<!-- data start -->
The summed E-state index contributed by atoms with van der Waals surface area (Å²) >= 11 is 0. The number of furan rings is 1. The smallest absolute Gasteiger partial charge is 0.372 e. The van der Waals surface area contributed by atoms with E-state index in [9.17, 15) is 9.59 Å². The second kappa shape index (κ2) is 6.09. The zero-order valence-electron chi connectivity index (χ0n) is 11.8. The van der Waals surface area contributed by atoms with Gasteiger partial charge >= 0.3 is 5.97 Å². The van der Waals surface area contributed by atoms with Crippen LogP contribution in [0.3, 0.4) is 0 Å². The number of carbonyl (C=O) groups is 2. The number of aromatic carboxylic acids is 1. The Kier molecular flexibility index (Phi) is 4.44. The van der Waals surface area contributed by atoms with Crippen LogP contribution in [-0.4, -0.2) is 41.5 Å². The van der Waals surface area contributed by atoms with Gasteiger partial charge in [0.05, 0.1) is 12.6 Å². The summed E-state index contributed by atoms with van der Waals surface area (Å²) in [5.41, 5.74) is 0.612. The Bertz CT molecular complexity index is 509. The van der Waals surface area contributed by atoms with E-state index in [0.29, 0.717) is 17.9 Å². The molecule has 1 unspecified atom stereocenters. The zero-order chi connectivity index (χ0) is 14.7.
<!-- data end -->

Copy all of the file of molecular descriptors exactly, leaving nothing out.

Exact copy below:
The summed E-state index contributed by atoms with van der Waals surface area (Å²) >= 11 is 0. The number of furan rings is 1. The smallest absolute Gasteiger partial charge is 0.372 e. The van der Waals surface area contributed by atoms with E-state index in [9.17, 15) is 9.59 Å². The second kappa shape index (κ2) is 6.09. The zero-order valence-electron chi connectivity index (χ0n) is 11.8. The van der Waals surface area contributed by atoms with Gasteiger partial charge >= 0.3 is 5.97 Å². The van der Waals surface area contributed by atoms with Crippen LogP contribution in [0.3, 0.4) is 0 Å². The number of carbonyl (C=O) groups is 2. The number of aromatic carboxylic acids is 1. The Kier molecular flexibility index (Phi) is 4.44. The van der Waals surface area contributed by atoms with Crippen LogP contribution in [-0.4, -0.2) is 41.5 Å². The van der Waals surface area contributed by atoms with Gasteiger partial charge in [0.05, 0.1) is 12.6 Å². The summed E-state index contributed by atoms with van der Waals surface area (Å²) in [5.41, 5.74) is 0.612. The Bertz CT molecular complexity index is 509. The van der Waals surface area contributed by atoms with E-state index in [0.29, 0.717) is 17.9 Å². The molecule has 1 unspecified atom stereocenters. The zero-order chi connectivity index (χ0) is 14.7.